The goal of the Migrant Seminar is to introduce students to the cultural and social issues surrounding migrant farm labor through experiential learning. Such learning creates a strong foundation of knowledge through direct participation, allowing the development of relationships capable of revealing the diversity, culture, and life challenges of migrant farm workers.
Exploration into the plight of migrant farm workers begins in the mandatory preparatory class sessions involving presentations, discussions, videos, and selected readings. The Seminar centers on a week-long trip to Immokalee, Florida during the semester break.
Explore Exposure Values: The Immokalee Justice Project. In this exhibit, Notre Dame student Matthew Searle went to the farming region of Immokalee, Florida, to document the lives and experiences of its residents. (Flash player required).
Cost covers transportation, food, housing, and supplies. It will be assessed through student accounts during March or April. If you are accepted into the seminar and decide not to participate after February 2, 2016, you will be charged the full seminar fee.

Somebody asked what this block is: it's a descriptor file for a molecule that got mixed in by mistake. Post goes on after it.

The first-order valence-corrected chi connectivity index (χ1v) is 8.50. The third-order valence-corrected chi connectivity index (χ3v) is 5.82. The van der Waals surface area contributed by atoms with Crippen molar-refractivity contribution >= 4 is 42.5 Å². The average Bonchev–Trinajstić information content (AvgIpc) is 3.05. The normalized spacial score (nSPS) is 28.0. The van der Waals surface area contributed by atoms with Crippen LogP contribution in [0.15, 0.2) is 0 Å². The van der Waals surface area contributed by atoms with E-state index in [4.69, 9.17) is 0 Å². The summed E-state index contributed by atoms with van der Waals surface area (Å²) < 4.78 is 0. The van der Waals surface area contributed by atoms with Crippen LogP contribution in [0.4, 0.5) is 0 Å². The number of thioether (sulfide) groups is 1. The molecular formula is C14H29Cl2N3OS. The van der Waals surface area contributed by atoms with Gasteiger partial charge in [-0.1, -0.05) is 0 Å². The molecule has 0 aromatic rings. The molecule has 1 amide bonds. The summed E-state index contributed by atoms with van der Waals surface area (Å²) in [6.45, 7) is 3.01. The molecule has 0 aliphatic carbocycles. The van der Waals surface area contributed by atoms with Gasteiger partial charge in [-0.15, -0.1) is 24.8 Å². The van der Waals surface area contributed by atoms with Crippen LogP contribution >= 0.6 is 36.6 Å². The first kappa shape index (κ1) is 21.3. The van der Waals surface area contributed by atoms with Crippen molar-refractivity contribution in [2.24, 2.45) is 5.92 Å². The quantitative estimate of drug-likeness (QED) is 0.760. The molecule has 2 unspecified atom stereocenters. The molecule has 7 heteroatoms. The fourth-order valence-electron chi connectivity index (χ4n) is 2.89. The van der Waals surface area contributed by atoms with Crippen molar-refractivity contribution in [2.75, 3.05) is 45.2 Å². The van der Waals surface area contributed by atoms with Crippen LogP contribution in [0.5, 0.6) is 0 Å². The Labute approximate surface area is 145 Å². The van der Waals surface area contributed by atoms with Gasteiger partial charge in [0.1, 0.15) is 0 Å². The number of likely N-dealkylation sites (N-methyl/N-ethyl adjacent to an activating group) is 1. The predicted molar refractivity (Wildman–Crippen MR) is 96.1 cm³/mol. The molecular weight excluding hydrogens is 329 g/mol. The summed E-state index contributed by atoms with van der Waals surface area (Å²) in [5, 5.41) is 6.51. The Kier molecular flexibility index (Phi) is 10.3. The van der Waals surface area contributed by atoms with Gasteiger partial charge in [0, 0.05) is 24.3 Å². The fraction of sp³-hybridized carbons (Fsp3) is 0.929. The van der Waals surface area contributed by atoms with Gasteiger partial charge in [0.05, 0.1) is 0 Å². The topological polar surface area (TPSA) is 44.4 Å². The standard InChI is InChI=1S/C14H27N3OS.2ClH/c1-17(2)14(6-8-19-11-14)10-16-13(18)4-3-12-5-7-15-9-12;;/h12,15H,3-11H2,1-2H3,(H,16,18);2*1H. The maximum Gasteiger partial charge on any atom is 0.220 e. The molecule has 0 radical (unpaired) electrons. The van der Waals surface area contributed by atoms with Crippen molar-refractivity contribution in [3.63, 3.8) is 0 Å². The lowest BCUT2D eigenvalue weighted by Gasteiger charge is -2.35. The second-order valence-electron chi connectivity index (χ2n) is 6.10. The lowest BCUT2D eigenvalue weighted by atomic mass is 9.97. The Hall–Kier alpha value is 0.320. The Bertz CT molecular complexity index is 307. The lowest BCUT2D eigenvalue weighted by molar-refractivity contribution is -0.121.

You must participate in all class sessions and entire immersion in order to complete requirements for the course. Class will take place on Friday afternoons from 4:30 - 6:00 from February 2 through March 25, 2016.
The following websites may be of interest:
- United States Conference of Catholic Bishops Office of Migration and Refugee Services
- Coalition of Immokalee Workers
Application for Spring 2016 is now closed.
- Only students who are in good academic standing with the University are eligible for participation.
- By submitting the application, you confirm you are in good academic standing with the University.
- By submitting the application, you confirm you have read the drug and alcohol agreement.
- You will be notified by e-mail about your acceptance status no later than January 26, 2016.